Life for another year.  We are told to perform a "heshbon nefesh," an
accounting of the soul, and to settle accounts, financial & otherwise.
These accounts exist on two planes:  Matters between human and human and
those between the individual and that person's Higher Power.  We are
taught that we cannot settle the score between ourselves and God As We
Understand Him unless we have straightened things out between our
neighbors and ourselves. Having done so, we then pray to be released from
our vows of the previous year, and to start the new year with a clean

To me, it is no coincidence that Step Nine occurs where and when it does.

May we all be inscribed for another year in the Book of Life!!

g'hatima tova

Love, Sylvia

This week I would like to share about the "loose ends," the people to
whom we may never make direct amends or to whom "living amends" are the
way to go.

The AA 12 & 12 states:  "There can be only one consideration which should
qualify our desire for a complete disclosure of the damage we have done.
That will arise in the occasional situation where to make a full
revelation would seriously harm the one to whom we are making amends.
Or--quite as important--other people.  We cannot, for example, unload a
detailed account of extramarital adventuring upon the shoulders of our
unsuspecting wife or husband.  And even in those cases where such a mater
must be discussed, let's try to avoid harming 3rd parties, whoever they
may be.  It does not lighten our burden when we recklessly make the
crosses of others heavier."

I am unceasingly grateful that this was not an amend I needed to make.  I
take no credit for this.  It is simply evidence that my h.p. had an eye
out for me much earlier than I ever knew.  That doesn't mean I was 100%
faithful in all my relationships.  I was living with David when I started
seeing Larry.  I packed up my stuff & moved out of the apartment while he
was away on a fishing trip with a buddy.  I didn't even leave a note.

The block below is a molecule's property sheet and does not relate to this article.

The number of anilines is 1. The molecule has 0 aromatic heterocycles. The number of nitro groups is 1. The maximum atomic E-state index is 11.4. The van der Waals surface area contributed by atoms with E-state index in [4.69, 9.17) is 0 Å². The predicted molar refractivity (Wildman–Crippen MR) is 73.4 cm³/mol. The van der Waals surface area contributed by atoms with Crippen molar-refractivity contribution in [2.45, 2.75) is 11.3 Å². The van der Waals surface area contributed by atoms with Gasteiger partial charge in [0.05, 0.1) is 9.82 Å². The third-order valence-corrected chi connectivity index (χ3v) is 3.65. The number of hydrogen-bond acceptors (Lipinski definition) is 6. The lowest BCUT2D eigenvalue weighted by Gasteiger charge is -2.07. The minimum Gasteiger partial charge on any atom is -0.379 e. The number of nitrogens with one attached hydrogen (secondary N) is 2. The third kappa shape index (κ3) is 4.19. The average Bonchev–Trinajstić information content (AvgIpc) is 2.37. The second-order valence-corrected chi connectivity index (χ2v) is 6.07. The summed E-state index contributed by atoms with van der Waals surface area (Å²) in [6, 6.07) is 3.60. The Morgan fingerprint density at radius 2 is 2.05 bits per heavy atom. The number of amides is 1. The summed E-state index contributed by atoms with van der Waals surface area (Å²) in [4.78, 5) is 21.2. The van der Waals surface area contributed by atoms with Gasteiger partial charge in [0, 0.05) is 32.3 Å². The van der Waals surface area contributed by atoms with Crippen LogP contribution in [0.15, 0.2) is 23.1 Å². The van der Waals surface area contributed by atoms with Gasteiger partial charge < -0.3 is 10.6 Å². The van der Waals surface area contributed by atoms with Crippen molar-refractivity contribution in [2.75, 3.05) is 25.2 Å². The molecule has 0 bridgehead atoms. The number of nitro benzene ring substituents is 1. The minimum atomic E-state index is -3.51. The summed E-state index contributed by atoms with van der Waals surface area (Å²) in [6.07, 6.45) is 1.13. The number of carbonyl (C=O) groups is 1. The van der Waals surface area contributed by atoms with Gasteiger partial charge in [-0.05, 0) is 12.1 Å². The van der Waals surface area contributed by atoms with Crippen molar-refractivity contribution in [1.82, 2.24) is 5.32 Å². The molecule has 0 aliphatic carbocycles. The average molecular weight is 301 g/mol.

Larry insisted.  I did go back eventually and apologize.  David was a
good friend to me and certainly didn't deserve to be treated that way.   I
know today that my behavior was symptomatic of my love addiction, but that
was long before I had a program of any sort.  But for the most part, I was
"serially monogamous" and closed one door before I opened another.  But
what was I going to do about The Stalker?

Here again, my sponsor's guidance proved invaluable.  Just because I had
reached a level of spirituality where I could take responsibility for my
own actions didn't mean that he had changed.  (And indeed, today -- 15
years later -- he still sends me birthday roses via a friend because he
doesn't know where to find me.)  When I proudly announced to my sponsor
that I was ready to sit down with him and make direct amends, she grabbed
me by the lapels and said, "Oh, no you don't!"

I was astonished and confused!

"Well, what do you think would happen if you called him and met him," she

"Oh."  And the light went on.  The fact is he would have taken that as
encouragement and it might have thrown him back into his obsession, and I
would have unwittingly hurt him and myself in the process.  So she
explained to me that my willingness to make direct amends at any time that
it appeared I could do so without hurting either of us was sufficient for
the ninth step.  And I remain willing.  If that opportunity ever presents
itself, I will be right there.

She helped me sort out another tricky situation as well.  What to do about
the young man who came into my office when I was working as an employment
counselor and who went off on an interview I had arranged, but by way of
several bars?  Had I hurt him by not telling his father (a friend of mine)
that his son might be an alcoholic?  Should I have made some excuse to the
prospective employer and continued to send the kid out?  He had a wife &
child.  Had I hurt them?  Reminding me of the similarity in our diseases,
she helped me see that to cover for him would be the hurtful action, that
of enabling.  I did not owe him an amend; his pain was not of my doing.

It was my sponsor who reminded me that the first person who should be on
my list of those whom I had harmed was myself.  *I'm* the one whose
relationships/body/spirit had suffered the most as a result of the things I
had done and left undone.  She was the one who introduced me to the
concept of "living amends."  She explained that true amends meant changing
how I interacted with myself and others.  She pointed out how, by
overeating compulsively, I had perpetuated the damage started by others by
denying my own worth, my own feelings.  She helped me see how living in
"victim mode" kept me in chains of my own devising.  She explained how
turning the world back over to a Power greater than myself might give me a
chance to rest & recuperate from an over-developed sense of

The AA Big Book reminds us that this is a program of action, not analysis,
and that "faith without works is dead" or as Chinese peasant wisdom says,
"Talking doesn't cook rice."  No absolution here.  To make an amend and
immediately turn around and continue old behavior doesn't cut it.  After
all, to amend means, "to change."

"After taking this preliminary trial at making amends, we may enjoy such a
sense of relief that we conclude our task is finished.  We will want to
rest on our laurels.  The temptation to skip the more humiliating and